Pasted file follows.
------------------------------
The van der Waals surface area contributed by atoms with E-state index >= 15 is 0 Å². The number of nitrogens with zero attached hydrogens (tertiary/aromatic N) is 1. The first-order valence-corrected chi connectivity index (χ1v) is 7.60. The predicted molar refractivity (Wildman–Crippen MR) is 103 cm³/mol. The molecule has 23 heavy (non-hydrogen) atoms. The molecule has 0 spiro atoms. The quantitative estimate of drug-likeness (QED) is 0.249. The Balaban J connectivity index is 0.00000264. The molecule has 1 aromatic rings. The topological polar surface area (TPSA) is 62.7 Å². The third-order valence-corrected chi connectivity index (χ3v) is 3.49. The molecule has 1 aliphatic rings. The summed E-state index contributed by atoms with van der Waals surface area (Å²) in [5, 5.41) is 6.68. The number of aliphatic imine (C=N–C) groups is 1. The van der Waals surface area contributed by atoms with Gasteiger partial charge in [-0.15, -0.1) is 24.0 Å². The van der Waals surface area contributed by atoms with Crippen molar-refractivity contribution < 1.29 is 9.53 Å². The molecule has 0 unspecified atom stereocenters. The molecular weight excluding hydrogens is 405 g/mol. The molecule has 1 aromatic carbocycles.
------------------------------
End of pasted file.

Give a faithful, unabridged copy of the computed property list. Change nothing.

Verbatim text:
The van der Waals surface area contributed by atoms with E-state index >= 15 is 0 Å². The number of nitrogens with zero attached hydrogens (tertiary/aromatic N) is 1. The first-order valence-corrected chi connectivity index (χ1v) is 7.60. The predicted molar refractivity (Wildman–Crippen MR) is 103 cm³/mol. The molecule has 23 heavy (non-hydrogen) atoms. The molecule has 0 spiro atoms. The quantitative estimate of drug-likeness (QED) is 0.249. The Balaban J connectivity index is 0.00000264. The molecule has 1 aromatic rings. The topological polar surface area (TPSA) is 62.7 Å². The third-order valence-corrected chi connectivity index (χ3v) is 3.49. The molecule has 1 aliphatic rings. The summed E-state index contributed by atoms with van der Waals surface area (Å²) in [5, 5.41) is 6.68. The number of aliphatic imine (C=N–C) groups is 1. The van der Waals surface area contributed by atoms with Gasteiger partial charge in [-0.15, -0.1) is 24.0 Å². The van der Waals surface area contributed by atoms with Crippen molar-refractivity contribution < 1.29 is 9.53 Å². The molecule has 0 unspecified atom stereocenters. The molecular weight excluding hydrogens is 405 g/mol. The molecule has 1 aromatic carbocycles.